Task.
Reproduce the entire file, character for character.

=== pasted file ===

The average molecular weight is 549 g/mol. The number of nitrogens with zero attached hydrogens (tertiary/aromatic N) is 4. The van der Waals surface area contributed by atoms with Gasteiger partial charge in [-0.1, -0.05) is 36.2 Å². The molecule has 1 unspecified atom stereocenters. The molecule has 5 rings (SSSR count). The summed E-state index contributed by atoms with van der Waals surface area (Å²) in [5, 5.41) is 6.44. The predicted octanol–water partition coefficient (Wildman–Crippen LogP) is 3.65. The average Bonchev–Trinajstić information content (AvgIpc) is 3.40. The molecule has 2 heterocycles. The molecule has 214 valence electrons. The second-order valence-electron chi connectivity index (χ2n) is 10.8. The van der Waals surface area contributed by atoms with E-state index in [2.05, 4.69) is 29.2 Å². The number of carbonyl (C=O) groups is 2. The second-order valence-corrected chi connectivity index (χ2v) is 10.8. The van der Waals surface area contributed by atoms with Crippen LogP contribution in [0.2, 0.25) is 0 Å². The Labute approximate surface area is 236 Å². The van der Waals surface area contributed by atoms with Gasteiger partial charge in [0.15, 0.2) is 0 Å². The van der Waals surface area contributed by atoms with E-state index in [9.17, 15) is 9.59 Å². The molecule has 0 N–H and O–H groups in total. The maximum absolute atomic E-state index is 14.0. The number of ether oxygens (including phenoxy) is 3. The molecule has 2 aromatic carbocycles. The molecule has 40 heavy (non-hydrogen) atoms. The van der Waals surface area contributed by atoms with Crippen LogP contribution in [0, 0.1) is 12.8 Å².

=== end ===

The average molecular weight is 549 g/mol. The number of nitrogens with zero attached hydrogens (tertiary/aromatic N) is 4. The van der Waals surface area contributed by atoms with Gasteiger partial charge in [-0.1, -0.05) is 36.2 Å². The molecule has 1 unspecified atom stereocenters. The molecule has 5 rings (SSSR count). The summed E-state index contributed by atoms with van der Waals surface area (Å²) in [5, 5.41) is 6.44. The predicted octanol–water partition coefficient (Wildman–Crippen LogP) is 3.65. The average Bonchev–Trinajstić information content (AvgIpc) is 3.40. The molecule has 2 heterocycles. The molecule has 214 valence electrons. The second-order valence-electron chi connectivity index (χ2n) is 10.8. The van der Waals surface area contributed by atoms with E-state index in [2.05, 4.69) is 29.2 Å². The number of carbonyl (C=O) groups is 2. The second-order valence-corrected chi connectivity index (χ2v) is 10.8. The van der Waals surface area contributed by atoms with Crippen LogP contribution in [0.2, 0.25) is 0 Å². The Labute approximate surface area is 236 Å². The van der Waals surface area contributed by atoms with Gasteiger partial charge in [0.15, 0.2) is 0 Å². The van der Waals surface area contributed by atoms with E-state index in [9.17, 15) is 9.59 Å². The molecule has 0 N–H and O–H groups in total. The maximum absolute atomic E-state index is 14.0. The number of ether oxygens (including phenoxy) is 3. The molecule has 2 aromatic carbocycles. The molecule has 40 heavy (non-hydrogen) atoms. The van der Waals surface area contributed by atoms with Crippen LogP contribution in [0, 0.1) is 12.8 Å².